• Histograms show the distribution of your data. Histograms are statistical tools that help in drawing probability conclusions. But as a visualization storytelling tool, they can quickly demonstrate whether a process is hovering around the right mean or whether outliers are skewing results for data or outcomes.
  • Pie charts are a quick way to illustrate what factors are at play in a process. Various versions of pie charts are good if you need to see whether each part of the whole is pulling its weight, or you want to see what factors are most important in a process or outcome.
  • Control charts are specific types of line or dot charts that track the changes in a process over time. These are statistical process control tools that can provide information quickly about whether a process is "in control" or not. Control charts are often parts of analysis dashboards because they can be used to determine if a process is working as designed or if some manual intervention may be required to make an improvement or correct an issue.

Tables

Pictures may be worth a thousand words, but sometimes charts and graphs don't quite do the job on their own when it comes to data storytelling. When you want to accompany your visuals with a more specific look at the data behind them, tables are typically the best way to display that information. That's partly because everyone knows how to read the column and row structure of tables.

You might include tables in your data visualization reports when you know stakeholders will want to see more granular information. You can also include them if you want to specifically point out how one piece of data is skewing the conclusions that might be drawn from a chart.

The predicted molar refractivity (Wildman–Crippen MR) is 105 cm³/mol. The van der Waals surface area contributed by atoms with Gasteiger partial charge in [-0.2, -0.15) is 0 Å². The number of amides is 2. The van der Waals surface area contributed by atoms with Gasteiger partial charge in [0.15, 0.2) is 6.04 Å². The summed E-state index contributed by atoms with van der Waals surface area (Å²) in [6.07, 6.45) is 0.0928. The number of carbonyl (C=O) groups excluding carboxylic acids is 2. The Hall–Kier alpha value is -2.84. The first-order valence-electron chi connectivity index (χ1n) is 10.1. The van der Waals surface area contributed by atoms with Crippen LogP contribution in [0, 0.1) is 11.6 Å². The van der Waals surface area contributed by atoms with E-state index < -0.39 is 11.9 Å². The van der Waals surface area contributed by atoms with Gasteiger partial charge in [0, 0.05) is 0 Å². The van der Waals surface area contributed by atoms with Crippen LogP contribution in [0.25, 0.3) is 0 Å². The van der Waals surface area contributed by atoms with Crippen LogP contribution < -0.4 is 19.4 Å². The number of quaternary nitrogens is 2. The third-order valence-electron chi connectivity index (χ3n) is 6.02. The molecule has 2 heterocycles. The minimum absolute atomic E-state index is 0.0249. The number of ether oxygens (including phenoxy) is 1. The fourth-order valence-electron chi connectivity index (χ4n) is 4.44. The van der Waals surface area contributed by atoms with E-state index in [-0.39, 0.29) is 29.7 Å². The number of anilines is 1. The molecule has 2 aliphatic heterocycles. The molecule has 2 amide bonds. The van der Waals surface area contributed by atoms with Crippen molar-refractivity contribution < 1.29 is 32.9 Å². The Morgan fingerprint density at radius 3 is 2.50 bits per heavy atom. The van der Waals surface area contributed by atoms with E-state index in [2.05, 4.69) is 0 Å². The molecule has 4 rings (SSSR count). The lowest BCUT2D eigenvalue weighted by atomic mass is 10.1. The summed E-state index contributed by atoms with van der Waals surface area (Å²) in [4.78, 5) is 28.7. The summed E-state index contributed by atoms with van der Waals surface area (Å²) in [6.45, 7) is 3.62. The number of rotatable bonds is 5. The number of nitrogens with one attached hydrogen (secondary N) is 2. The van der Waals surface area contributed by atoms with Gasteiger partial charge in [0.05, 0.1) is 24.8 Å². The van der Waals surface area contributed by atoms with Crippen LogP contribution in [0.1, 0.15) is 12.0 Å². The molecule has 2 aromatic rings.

When data analytics are embedded into software, they often come with options for viewing tables. For example, if someone can see a bar chart on their dashboard, they may be able to click on it to see the table and data behind it. This can be helpful if the bar chart seems concerning and the manager of the process would like additional information before acting.

Reveal Data Visualization Tables

Maps

Maps are an ideal way to display data that's linked to location. Which states do you ship to most? Which neighborhoods have the oldest houses and thus might need certain types of services? Where in your facility are temperatures the coolest? These are all questions that might be best answered with map data.

Reveal Data Visualization Maps

Why Is Data Visualization So Effective?

To someone not trained in big data analytics, a wall of numbers or the statistical speak that comes with a written correlation conclusion can seem daunting. But a bar chart, map, or graph converts these daunting facts and figures into something that almost everyone can understand.

Visualization is a shared language. Even without formal training, most people can decipher the basic message behind something like a bar or pie chart. And when you couple that innate understanding with knowledge of the business process or a small bit of explanation from the analyst or presenter, the result is usually a "click" moment when suddenly the numbers transition from the abstract. They begin to tell a story that the viewer understands and can respond to.